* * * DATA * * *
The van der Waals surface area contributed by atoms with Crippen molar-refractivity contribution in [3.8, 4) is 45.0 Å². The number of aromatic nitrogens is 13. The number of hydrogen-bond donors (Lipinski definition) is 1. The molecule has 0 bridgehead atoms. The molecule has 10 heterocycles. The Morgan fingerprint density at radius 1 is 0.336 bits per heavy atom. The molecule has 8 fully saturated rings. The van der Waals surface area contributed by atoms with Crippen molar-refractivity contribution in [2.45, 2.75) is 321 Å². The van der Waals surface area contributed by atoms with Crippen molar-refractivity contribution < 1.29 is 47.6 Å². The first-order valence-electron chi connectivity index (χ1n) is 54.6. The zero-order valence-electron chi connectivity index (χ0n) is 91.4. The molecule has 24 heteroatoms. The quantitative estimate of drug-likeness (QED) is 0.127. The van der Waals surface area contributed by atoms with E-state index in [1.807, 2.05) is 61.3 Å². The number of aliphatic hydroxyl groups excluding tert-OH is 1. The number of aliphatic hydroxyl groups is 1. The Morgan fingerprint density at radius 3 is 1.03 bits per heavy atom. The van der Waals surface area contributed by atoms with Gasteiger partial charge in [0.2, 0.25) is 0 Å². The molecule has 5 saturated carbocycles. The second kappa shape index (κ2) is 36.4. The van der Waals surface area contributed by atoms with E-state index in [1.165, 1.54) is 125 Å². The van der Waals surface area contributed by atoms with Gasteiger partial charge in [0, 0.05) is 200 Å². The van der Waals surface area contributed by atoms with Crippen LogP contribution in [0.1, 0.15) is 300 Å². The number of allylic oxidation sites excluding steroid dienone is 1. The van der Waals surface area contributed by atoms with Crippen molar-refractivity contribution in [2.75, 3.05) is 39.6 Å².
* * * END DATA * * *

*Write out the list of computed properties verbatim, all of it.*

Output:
The van der Waals surface area contributed by atoms with Crippen molar-refractivity contribution in [3.8, 4) is 45.0 Å². The number of aromatic nitrogens is 13. The number of hydrogen-bond donors (Lipinski definition) is 1. The molecule has 0 bridgehead atoms. The molecule has 10 heterocycles. The Morgan fingerprint density at radius 1 is 0.336 bits per heavy atom. The molecule has 8 fully saturated rings. The van der Waals surface area contributed by atoms with Crippen molar-refractivity contribution in [2.45, 2.75) is 321 Å². The van der Waals surface area contributed by atoms with Crippen molar-refractivity contribution < 1.29 is 47.6 Å². The first-order valence-electron chi connectivity index (χ1n) is 54.6. The zero-order valence-electron chi connectivity index (χ0n) is 91.4. The molecule has 24 heteroatoms. The quantitative estimate of drug-likeness (QED) is 0.127. The van der Waals surface area contributed by atoms with E-state index in [1.807, 2.05) is 61.3 Å². The number of aliphatic hydroxyl groups excluding tert-OH is 1. The number of aliphatic hydroxyl groups is 1. The Morgan fingerprint density at radius 3 is 1.03 bits per heavy atom. The van der Waals surface area contributed by atoms with Gasteiger partial charge in [0.2, 0.25) is 0 Å². The molecule has 5 saturated carbocycles. The second kappa shape index (κ2) is 36.4. The van der Waals surface area contributed by atoms with E-state index in [1.165, 1.54) is 125 Å². The van der Waals surface area contributed by atoms with Gasteiger partial charge in [0, 0.05) is 200 Å². The van der Waals surface area contributed by atoms with Crippen LogP contribution in [0.1, 0.15) is 300 Å². The number of allylic oxidation sites excluding steroid dienone is 1. The van der Waals surface area contributed by atoms with Crippen molar-refractivity contribution in [2.75, 3.05) is 39.6 Å².